|Pluto and it's moon, Charon|
So, let me offer a definition of a planet from the viewpoint of a consumer of astronomy. To be a useful definition, let's make it more like the way the APA describes mental illnesses. It gives some options and the requirement is that the disorder (or planet in this case) meet 3 of 4 or 4 of 7 of the criteria to be that mental disorder or astronomical object. This leaves room for variation within a type. So here's my offering for a definition of a planet.
1. Is a celestial body moving in an elliptical orbit around a star.
2. Is spherical in shape and has a shape that is stable under its own gravity.
3. Is large enough to dominate its orbit having cleared neighboring space of debris.
4. Has at least a diameter of 2,000 km.
5. Has a satellite that orbits around it.
6. Has an atmosphere.
To be a planet, it must meet four out of six of the above criteria.
Pluto would be a planet (1,2,4,5,6)
Eris might be a planet (1,2,4?,5,6?)
Makemake would be a dwarf planet (1,2,)
Quaoar would be a dwarf planet (1,2,5)
Orcus would be a dwarf planet (1,2)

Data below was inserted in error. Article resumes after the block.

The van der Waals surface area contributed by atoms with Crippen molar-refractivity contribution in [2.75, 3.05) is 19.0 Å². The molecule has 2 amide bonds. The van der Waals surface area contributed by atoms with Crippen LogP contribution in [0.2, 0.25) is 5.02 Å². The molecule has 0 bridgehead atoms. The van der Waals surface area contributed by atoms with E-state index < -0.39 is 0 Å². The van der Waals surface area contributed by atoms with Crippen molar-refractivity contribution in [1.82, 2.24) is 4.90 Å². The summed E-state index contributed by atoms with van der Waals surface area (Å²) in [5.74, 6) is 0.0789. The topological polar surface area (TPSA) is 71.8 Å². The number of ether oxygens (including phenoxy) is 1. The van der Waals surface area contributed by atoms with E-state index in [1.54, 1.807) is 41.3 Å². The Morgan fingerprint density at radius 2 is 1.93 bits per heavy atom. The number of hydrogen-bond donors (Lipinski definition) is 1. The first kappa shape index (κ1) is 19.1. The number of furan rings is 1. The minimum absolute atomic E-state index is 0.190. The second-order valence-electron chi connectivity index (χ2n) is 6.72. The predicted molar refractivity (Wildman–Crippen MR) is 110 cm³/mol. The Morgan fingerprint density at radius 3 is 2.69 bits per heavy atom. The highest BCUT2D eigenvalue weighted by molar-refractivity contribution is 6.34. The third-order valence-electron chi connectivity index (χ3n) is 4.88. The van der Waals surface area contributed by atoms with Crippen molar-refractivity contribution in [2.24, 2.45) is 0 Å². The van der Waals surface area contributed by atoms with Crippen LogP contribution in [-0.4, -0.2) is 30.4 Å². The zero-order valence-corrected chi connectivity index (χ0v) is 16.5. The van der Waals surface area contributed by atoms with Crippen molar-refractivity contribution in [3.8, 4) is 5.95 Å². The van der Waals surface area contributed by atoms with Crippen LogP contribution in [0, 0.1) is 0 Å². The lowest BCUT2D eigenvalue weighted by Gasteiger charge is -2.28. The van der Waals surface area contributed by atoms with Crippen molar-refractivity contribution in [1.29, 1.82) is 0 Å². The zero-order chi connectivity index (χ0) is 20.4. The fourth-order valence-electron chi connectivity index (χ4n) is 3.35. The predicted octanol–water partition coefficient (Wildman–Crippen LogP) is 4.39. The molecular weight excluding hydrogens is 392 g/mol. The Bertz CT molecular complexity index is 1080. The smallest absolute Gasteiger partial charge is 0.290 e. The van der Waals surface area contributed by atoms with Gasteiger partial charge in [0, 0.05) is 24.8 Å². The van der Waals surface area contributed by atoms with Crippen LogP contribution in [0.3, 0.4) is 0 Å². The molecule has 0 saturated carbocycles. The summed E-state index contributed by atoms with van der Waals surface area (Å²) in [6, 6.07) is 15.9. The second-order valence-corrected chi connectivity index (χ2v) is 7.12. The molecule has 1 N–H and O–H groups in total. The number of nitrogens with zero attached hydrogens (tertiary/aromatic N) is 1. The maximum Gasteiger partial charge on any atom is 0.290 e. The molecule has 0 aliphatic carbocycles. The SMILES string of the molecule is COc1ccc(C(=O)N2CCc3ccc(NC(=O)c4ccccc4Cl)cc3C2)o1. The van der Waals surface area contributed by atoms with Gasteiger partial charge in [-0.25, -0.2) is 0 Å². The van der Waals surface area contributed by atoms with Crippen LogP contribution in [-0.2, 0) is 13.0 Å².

Sedna would be a dwarf planet (1,2,)
Ceres would be a planetoid or asteroid (1)
I might even make a further distinction.
1 criteria = asteroid (mostly because it's not spherical)
2 criteria = planetoid
3 criteria = dwarf planet
In which case Orcus, Makemake and Sedna would be only planetoids.
Just my own humble opinion. It just seems that the requirement that a planet meet every criteria in a list is too rigid. It doesn't allow room for something odd to be a planet even though everybody thinks it ought to be one because it looks like one. That's how things get named out in the real world.
Scientists should remember that before they go around willy-nilly making a kid's model solar system obsolete.
Yeah, it makes me mad. I'm getting too old to relearn the solar system.
© 2014 by Tom King